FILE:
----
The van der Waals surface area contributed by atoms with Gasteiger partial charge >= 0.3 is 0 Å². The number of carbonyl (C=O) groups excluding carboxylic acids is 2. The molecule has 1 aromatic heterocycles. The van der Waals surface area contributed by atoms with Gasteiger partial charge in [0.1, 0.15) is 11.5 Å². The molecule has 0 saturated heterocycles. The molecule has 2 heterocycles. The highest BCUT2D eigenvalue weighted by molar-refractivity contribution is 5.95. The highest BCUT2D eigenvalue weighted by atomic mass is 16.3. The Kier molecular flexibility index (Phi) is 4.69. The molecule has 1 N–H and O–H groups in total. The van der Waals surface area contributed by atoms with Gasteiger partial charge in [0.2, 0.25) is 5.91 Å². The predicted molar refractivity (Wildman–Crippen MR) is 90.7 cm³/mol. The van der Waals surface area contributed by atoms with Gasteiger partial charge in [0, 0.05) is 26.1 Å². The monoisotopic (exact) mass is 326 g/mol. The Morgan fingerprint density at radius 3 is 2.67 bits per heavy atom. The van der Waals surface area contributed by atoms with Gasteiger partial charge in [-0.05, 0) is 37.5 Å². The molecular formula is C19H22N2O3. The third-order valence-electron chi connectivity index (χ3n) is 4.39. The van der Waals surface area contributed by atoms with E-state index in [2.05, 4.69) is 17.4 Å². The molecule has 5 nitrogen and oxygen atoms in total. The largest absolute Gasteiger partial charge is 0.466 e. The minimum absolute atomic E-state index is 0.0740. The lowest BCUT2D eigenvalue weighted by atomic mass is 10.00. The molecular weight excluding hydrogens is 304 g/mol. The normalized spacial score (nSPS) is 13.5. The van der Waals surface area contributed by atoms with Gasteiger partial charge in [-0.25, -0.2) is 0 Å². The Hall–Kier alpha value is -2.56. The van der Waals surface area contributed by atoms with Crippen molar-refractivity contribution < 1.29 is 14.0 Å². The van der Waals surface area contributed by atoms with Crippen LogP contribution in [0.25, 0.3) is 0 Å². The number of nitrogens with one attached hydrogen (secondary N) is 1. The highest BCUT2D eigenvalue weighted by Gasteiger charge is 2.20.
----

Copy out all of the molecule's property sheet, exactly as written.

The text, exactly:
The van der Waals surface area contributed by atoms with Gasteiger partial charge >= 0.3 is 0 Å². The number of carbonyl (C=O) groups excluding carboxylic acids is 2. The molecule has 1 aromatic heterocycles. The van der Waals surface area contributed by atoms with Gasteiger partial charge in [0.1, 0.15) is 11.5 Å². The molecule has 0 saturated heterocycles. The molecule has 2 heterocycles. The highest BCUT2D eigenvalue weighted by molar-refractivity contribution is 5.95. The highest BCUT2D eigenvalue weighted by atomic mass is 16.3. The Kier molecular flexibility index (Phi) is 4.69. The molecule has 1 N–H and O–H groups in total. The van der Waals surface area contributed by atoms with Gasteiger partial charge in [0.2, 0.25) is 5.91 Å². The predicted molar refractivity (Wildman–Crippen MR) is 90.7 cm³/mol. The van der Waals surface area contributed by atoms with Gasteiger partial charge in [0, 0.05) is 26.1 Å². The monoisotopic (exact) mass is 326 g/mol. The Morgan fingerprint density at radius 3 is 2.67 bits per heavy atom. The van der Waals surface area contributed by atoms with Gasteiger partial charge in [-0.05, 0) is 37.5 Å². The molecular formula is C19H22N2O3. The third-order valence-electron chi connectivity index (χ3n) is 4.39. The van der Waals surface area contributed by atoms with E-state index in [2.05, 4.69) is 17.4 Å². The molecule has 5 nitrogen and oxygen atoms in total. The largest absolute Gasteiger partial charge is 0.466 e. The minimum absolute atomic E-state index is 0.0740. The lowest BCUT2D eigenvalue weighted by atomic mass is 10.00. The molecular weight excluding hydrogens is 304 g/mol. The normalized spacial score (nSPS) is 13.5. The van der Waals surface area contributed by atoms with Gasteiger partial charge in [-0.25, -0.2) is 0 Å². The Hall–Kier alpha value is -2.56. The van der Waals surface area contributed by atoms with Crippen molar-refractivity contribution < 1.29 is 14.0 Å². The van der Waals surface area contributed by atoms with Crippen LogP contribution in [0.25, 0.3) is 0 Å². The number of nitrogens with one attached hydrogen (secondary N) is 1. The highest BCUT2D eigenvalue weighted by Gasteiger charge is 2.20.